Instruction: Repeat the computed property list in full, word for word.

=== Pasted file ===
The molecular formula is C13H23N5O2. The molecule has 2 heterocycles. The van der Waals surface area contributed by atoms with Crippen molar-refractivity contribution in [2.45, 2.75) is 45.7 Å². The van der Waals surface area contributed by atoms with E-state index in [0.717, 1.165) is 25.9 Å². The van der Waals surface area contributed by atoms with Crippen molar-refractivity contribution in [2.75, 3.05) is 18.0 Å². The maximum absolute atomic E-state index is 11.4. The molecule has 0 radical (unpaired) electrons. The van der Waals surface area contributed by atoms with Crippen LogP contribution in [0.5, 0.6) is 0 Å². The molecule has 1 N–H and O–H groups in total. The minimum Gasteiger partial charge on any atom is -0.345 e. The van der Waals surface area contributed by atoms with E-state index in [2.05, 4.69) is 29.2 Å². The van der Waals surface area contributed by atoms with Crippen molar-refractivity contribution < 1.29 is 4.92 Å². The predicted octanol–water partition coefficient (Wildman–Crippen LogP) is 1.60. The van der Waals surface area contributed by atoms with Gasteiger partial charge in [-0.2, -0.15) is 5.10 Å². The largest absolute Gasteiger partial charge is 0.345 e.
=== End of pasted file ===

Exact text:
The molecular formula is C13H23N5O2. The molecule has 2 heterocycles. The van der Waals surface area contributed by atoms with Crippen molar-refractivity contribution in [2.45, 2.75) is 45.7 Å². The van der Waals surface area contributed by atoms with E-state index in [0.717, 1.165) is 25.9 Å². The van der Waals surface area contributed by atoms with Crippen molar-refractivity contribution in [2.75, 3.05) is 18.0 Å². The maximum absolute atomic E-state index is 11.4. The molecule has 0 radical (unpaired) electrons. The van der Waals surface area contributed by atoms with Crippen LogP contribution in [0.5, 0.6) is 0 Å². The molecule has 1 N–H and O–H groups in total. The minimum Gasteiger partial charge on any atom is -0.345 e. The van der Waals surface area contributed by atoms with E-state index in [2.05, 4.69) is 29.2 Å². The van der Waals surface area contributed by atoms with Crippen molar-refractivity contribution < 1.29 is 4.92 Å². The predicted octanol–water partition coefficient (Wildman–Crippen LogP) is 1.60. The van der Waals surface area contributed by atoms with Gasteiger partial charge in [-0.2, -0.15) is 5.10 Å². The largest absolute Gasteiger partial charge is 0.345 e.